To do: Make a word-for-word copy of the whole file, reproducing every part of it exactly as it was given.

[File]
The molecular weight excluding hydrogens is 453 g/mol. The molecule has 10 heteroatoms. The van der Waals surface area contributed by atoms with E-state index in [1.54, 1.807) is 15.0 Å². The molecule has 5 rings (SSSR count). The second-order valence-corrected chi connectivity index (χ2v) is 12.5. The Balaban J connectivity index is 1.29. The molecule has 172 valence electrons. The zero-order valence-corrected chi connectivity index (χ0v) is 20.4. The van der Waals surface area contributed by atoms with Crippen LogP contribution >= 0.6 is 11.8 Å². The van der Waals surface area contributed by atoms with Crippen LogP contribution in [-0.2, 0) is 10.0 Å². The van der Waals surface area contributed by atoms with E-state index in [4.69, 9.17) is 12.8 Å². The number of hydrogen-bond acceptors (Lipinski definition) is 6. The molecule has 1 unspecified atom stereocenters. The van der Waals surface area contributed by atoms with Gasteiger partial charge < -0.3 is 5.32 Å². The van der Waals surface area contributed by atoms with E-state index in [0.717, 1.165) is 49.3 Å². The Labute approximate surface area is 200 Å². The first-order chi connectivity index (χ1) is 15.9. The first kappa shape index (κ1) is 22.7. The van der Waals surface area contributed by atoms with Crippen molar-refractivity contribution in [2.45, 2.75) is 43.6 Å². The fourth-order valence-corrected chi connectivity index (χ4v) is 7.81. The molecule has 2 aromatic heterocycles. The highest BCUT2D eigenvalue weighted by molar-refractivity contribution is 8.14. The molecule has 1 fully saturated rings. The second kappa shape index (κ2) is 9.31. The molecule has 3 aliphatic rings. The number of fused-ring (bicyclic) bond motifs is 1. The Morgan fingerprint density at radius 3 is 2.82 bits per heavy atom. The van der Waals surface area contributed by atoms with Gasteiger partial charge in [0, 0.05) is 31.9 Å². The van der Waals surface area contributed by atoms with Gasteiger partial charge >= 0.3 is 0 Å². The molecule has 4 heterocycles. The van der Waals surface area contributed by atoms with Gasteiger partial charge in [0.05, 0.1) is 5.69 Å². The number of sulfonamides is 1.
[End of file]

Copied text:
The molecular weight excluding hydrogens is 453 g/mol. The molecule has 10 heteroatoms. The van der Waals surface area contributed by atoms with E-state index in [1.54, 1.807) is 15.0 Å². The molecule has 5 rings (SSSR count). The second-order valence-corrected chi connectivity index (χ2v) is 12.5. The Balaban J connectivity index is 1.29. The molecule has 172 valence electrons. The zero-order valence-corrected chi connectivity index (χ0v) is 20.4. The van der Waals surface area contributed by atoms with Crippen LogP contribution >= 0.6 is 11.8 Å². The van der Waals surface area contributed by atoms with Crippen LogP contribution in [-0.2, 0) is 10.0 Å². The van der Waals surface area contributed by atoms with E-state index in [4.69, 9.17) is 12.8 Å². The number of hydrogen-bond acceptors (Lipinski definition) is 6. The molecule has 1 unspecified atom stereocenters. The van der Waals surface area contributed by atoms with Gasteiger partial charge < -0.3 is 5.32 Å². The van der Waals surface area contributed by atoms with E-state index in [0.717, 1.165) is 49.3 Å². The Labute approximate surface area is 200 Å². The first-order chi connectivity index (χ1) is 15.9. The first kappa shape index (κ1) is 22.7. The van der Waals surface area contributed by atoms with Crippen molar-refractivity contribution in [2.45, 2.75) is 43.6 Å². The fourth-order valence-corrected chi connectivity index (χ4v) is 7.81. The molecule has 2 aromatic heterocycles. The highest BCUT2D eigenvalue weighted by molar-refractivity contribution is 8.14. The molecule has 1 fully saturated rings. The second kappa shape index (κ2) is 9.31. The molecule has 3 aliphatic rings. The number of fused-ring (bicyclic) bond motifs is 1. The Morgan fingerprint density at radius 3 is 2.82 bits per heavy atom. The van der Waals surface area contributed by atoms with Gasteiger partial charge in [0, 0.05) is 31.9 Å². The van der Waals surface area contributed by atoms with Gasteiger partial charge >= 0.3 is 0 Å². The molecule has 4 heterocycles. The van der Waals surface area contributed by atoms with Gasteiger partial charge in [0.05, 0.1) is 5.69 Å². The number of sulfonamides is 1.